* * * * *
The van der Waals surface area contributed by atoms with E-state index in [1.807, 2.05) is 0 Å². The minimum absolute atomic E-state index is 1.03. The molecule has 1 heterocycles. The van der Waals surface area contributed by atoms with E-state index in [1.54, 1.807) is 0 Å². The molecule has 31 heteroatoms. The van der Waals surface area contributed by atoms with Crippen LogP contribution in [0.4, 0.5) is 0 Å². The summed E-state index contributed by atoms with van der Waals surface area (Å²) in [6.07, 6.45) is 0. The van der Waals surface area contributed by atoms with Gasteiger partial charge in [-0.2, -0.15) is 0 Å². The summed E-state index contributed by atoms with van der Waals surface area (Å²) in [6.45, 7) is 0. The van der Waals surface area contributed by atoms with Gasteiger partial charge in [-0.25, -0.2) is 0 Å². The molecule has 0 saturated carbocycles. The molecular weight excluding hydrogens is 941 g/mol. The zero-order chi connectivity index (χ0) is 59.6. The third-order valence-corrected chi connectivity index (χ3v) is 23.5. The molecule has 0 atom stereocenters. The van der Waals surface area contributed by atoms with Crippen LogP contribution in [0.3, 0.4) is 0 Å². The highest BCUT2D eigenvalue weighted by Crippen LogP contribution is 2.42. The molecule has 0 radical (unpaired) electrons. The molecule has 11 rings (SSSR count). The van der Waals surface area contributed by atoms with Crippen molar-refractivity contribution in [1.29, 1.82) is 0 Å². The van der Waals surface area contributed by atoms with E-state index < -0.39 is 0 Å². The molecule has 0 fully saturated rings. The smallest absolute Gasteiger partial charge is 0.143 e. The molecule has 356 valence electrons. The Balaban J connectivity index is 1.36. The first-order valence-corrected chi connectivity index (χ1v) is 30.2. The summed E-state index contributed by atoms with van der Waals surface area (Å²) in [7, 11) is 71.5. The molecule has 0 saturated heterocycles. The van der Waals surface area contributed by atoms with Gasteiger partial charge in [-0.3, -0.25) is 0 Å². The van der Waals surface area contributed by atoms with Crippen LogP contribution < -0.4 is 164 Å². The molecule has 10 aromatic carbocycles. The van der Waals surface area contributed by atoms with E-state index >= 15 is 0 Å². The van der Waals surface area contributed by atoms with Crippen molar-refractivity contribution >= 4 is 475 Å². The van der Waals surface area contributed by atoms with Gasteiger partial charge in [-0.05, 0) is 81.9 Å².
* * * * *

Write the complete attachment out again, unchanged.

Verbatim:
The van der Waals surface area contributed by atoms with E-state index in [1.807, 2.05) is 0 Å². The minimum absolute atomic E-state index is 1.03. The molecule has 1 heterocycles. The van der Waals surface area contributed by atoms with E-state index in [1.54, 1.807) is 0 Å². The molecule has 31 heteroatoms. The van der Waals surface area contributed by atoms with Crippen LogP contribution in [0.4, 0.5) is 0 Å². The summed E-state index contributed by atoms with van der Waals surface area (Å²) in [6.07, 6.45) is 0. The van der Waals surface area contributed by atoms with Gasteiger partial charge in [-0.2, -0.15) is 0 Å². The summed E-state index contributed by atoms with van der Waals surface area (Å²) in [6.45, 7) is 0. The van der Waals surface area contributed by atoms with Gasteiger partial charge in [-0.25, -0.2) is 0 Å². The molecule has 0 saturated carbocycles. The molecular weight excluding hydrogens is 941 g/mol. The zero-order chi connectivity index (χ0) is 59.6. The third-order valence-corrected chi connectivity index (χ3v) is 23.5. The molecule has 0 atom stereocenters. The van der Waals surface area contributed by atoms with Crippen LogP contribution in [0.3, 0.4) is 0 Å². The highest BCUT2D eigenvalue weighted by Crippen LogP contribution is 2.42. The molecule has 0 radical (unpaired) electrons. The molecule has 11 rings (SSSR count). The van der Waals surface area contributed by atoms with Crippen molar-refractivity contribution in [1.29, 1.82) is 0 Å². The van der Waals surface area contributed by atoms with E-state index < -0.39 is 0 Å². The molecule has 0 fully saturated rings. The smallest absolute Gasteiger partial charge is 0.143 e. The molecule has 356 valence electrons. The Balaban J connectivity index is 1.36. The first-order valence-corrected chi connectivity index (χ1v) is 30.2. The summed E-state index contributed by atoms with van der Waals surface area (Å²) in [7, 11) is 71.5. The molecule has 0 saturated heterocycles. The van der Waals surface area contributed by atoms with Gasteiger partial charge in [-0.3, -0.25) is 0 Å². The van der Waals surface area contributed by atoms with Crippen LogP contribution < -0.4 is 164 Å². The molecule has 10 aromatic carbocycles. The van der Waals surface area contributed by atoms with E-state index >= 15 is 0 Å². The van der Waals surface area contributed by atoms with Crippen molar-refractivity contribution >= 4 is 475 Å². The van der Waals surface area contributed by atoms with Gasteiger partial charge in [-0.05, 0) is 81.9 Å².